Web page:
There are an estimated 400,000 kids in foster care right now. Some are awaiting adoption, some will go back to their parents, and others will age out.
Foster kids can suffer from PTSD at almost two times the rate of returning vets. Symptoms include nightmares, flashbacks, fight-or-flee responses, anger outbursts, and hyper-vigilance (being on "red alert" at all times).
The average age of a foster kid is nine-years-old.
Almost half of foster kids are in non-relative homes. 8% are in institutions, 6% are in group homes, and only 4% are in pre-adoptive homes.
Some foster children experience multiple placements. In some cases, eight or more. This means they lose not just adults and other kids they are establishing a bond with, but friends, schoolmates and pets.
The average foster child remains in the system for almost 2 years before being reunited with their biological parents, adopted, aging out or other outcomes.
8% of them remain in foster care for over five years. Of the 238,000 foster kids who left the system in 2013, about half were reunited with parents or primary caregivers, 21% were adopted, 15% went to live with a relative or other guardian and 10% aged out.
In 2013, more than 23,000 kids aged out of foster care with no permanent family to end up with. One-quarter of former foster kids experience homelessness within four years of exiting the system.
Many foster children are likely to suffer serious mental health consequences. They are four-five times more likely to be hospitalized for attempting suicide and five-eight times more likely to be hospitalized for serious psychiatric disorders in their teen years.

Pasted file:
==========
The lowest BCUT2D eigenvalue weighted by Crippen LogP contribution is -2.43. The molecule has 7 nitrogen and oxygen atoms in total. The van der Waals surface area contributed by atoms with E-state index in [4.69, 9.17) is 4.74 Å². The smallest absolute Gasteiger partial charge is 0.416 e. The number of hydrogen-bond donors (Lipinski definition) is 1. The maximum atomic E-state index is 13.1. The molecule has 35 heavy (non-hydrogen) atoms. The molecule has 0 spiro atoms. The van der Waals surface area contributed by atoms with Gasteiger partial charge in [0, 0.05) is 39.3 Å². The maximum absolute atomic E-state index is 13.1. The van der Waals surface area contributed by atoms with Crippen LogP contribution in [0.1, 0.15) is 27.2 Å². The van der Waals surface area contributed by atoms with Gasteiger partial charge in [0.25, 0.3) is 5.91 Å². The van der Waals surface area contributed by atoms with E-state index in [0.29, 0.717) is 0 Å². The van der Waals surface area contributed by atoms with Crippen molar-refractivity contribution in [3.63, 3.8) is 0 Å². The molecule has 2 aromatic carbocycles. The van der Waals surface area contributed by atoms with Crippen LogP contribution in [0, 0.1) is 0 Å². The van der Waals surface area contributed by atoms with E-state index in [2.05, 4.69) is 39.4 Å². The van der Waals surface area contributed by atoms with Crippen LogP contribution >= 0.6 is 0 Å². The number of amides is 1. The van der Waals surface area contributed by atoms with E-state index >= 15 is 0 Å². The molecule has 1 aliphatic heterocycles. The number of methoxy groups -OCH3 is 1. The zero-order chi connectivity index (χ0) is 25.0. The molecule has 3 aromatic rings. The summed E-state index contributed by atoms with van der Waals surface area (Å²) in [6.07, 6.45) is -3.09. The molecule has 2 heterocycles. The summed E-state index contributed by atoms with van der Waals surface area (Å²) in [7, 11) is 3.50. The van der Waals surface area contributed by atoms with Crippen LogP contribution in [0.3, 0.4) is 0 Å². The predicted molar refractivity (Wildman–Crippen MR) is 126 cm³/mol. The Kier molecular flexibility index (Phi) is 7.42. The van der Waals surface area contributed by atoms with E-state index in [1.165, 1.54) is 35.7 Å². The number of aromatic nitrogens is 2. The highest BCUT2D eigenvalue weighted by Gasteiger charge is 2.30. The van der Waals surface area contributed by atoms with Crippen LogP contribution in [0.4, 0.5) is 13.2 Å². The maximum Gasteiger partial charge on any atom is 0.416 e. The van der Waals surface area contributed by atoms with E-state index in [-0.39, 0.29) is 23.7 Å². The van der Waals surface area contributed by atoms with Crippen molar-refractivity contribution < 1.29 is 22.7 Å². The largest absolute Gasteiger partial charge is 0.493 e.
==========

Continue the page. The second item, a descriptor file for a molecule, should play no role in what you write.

So how can you best minister to the foster kids in your church? Here's some keys.
Show them you care. You've heard the saying, "People don't care how much you know until they know how much you care." This is especially true with foster kids. Show them by your actions that you really care about them. They may act like they don't want you to care, but deep down they do. They are just trying to protect themselves from being hurt again.
Give them unconditional love. Often foster kids are coming from a place of pain and are hurting. This means they may reach out with anger, hate, harsh words, manipulation and disobedience. Respond with a love that reaches beyond this.
Show interest. One of the best ways to show interest is to listen. Ask questions about what they like. Video games? Toys? Sports? Favorite subject at school? When you ask about their interests, you are showing you want to connect with them. FYI - do not ask personal questions about their family, background, etc. Keep it to general topics.
Don't single them out. They often feel "different" because of the situation they find themselves in. Don't add to this by treating them differently than the other kids or by calling attention to the fact that they are a foster child.
Partner with the foster parents. Ask the foster parents how you can best minister to the kids and then keep an open line of communication. The foster parents will know what they can and cannot share, so let them take the lead in the conversation.
Foster kids are a very important part of the local church where I serve. We established a ministry for foster kids called Place of Hope. It is a faith-based, state licensed child welfare organization that provides family-style foster care (emergency and long-term); family outreach and intervention; maternity care; safety for victims of domestic minor sex trafficking; transitional housing and support services; foster care recruitment and support; hope and healing opportunities for children and families who have been traumatized by abuse and neglect throughout our region.
We have the privilege of ministering to the kids who are part of Place of Hope each weekend in our children's ministry.
The floor is yours. What are some other tips for ministering to foster kids? Share your thoughts with us in the comment section below.